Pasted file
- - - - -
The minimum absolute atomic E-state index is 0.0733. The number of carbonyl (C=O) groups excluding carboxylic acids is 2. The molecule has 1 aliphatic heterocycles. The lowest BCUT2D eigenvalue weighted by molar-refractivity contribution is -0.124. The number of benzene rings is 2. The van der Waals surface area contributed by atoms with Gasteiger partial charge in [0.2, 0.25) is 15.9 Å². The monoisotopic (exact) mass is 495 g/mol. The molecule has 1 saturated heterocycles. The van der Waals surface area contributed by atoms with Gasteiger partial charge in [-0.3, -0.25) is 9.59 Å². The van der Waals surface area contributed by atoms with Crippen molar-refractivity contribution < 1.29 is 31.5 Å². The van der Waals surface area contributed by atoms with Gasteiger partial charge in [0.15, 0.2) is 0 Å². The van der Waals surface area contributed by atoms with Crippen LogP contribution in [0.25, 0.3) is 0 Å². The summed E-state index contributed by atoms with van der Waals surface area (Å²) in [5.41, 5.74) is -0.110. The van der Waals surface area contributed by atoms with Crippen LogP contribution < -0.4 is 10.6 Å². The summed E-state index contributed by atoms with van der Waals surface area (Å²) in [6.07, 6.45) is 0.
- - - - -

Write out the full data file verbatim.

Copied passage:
The minimum absolute atomic E-state index is 0.0733. The number of carbonyl (C=O) groups excluding carboxylic acids is 2. The molecule has 1 aliphatic heterocycles. The lowest BCUT2D eigenvalue weighted by molar-refractivity contribution is -0.124. The number of benzene rings is 2. The van der Waals surface area contributed by atoms with Gasteiger partial charge in [0.2, 0.25) is 15.9 Å². The monoisotopic (exact) mass is 495 g/mol. The molecule has 1 saturated heterocycles. The van der Waals surface area contributed by atoms with Gasteiger partial charge in [-0.3, -0.25) is 9.59 Å². The van der Waals surface area contributed by atoms with Crippen molar-refractivity contribution < 1.29 is 31.5 Å². The van der Waals surface area contributed by atoms with Gasteiger partial charge in [0.15, 0.2) is 0 Å². The van der Waals surface area contributed by atoms with Crippen LogP contribution in [0.25, 0.3) is 0 Å². The summed E-state index contributed by atoms with van der Waals surface area (Å²) in [5.41, 5.74) is -0.110. The van der Waals surface area contributed by atoms with Crippen LogP contribution < -0.4 is 10.6 Å². The summed E-state index contributed by atoms with van der Waals surface area (Å²) in [6.07, 6.45) is 0.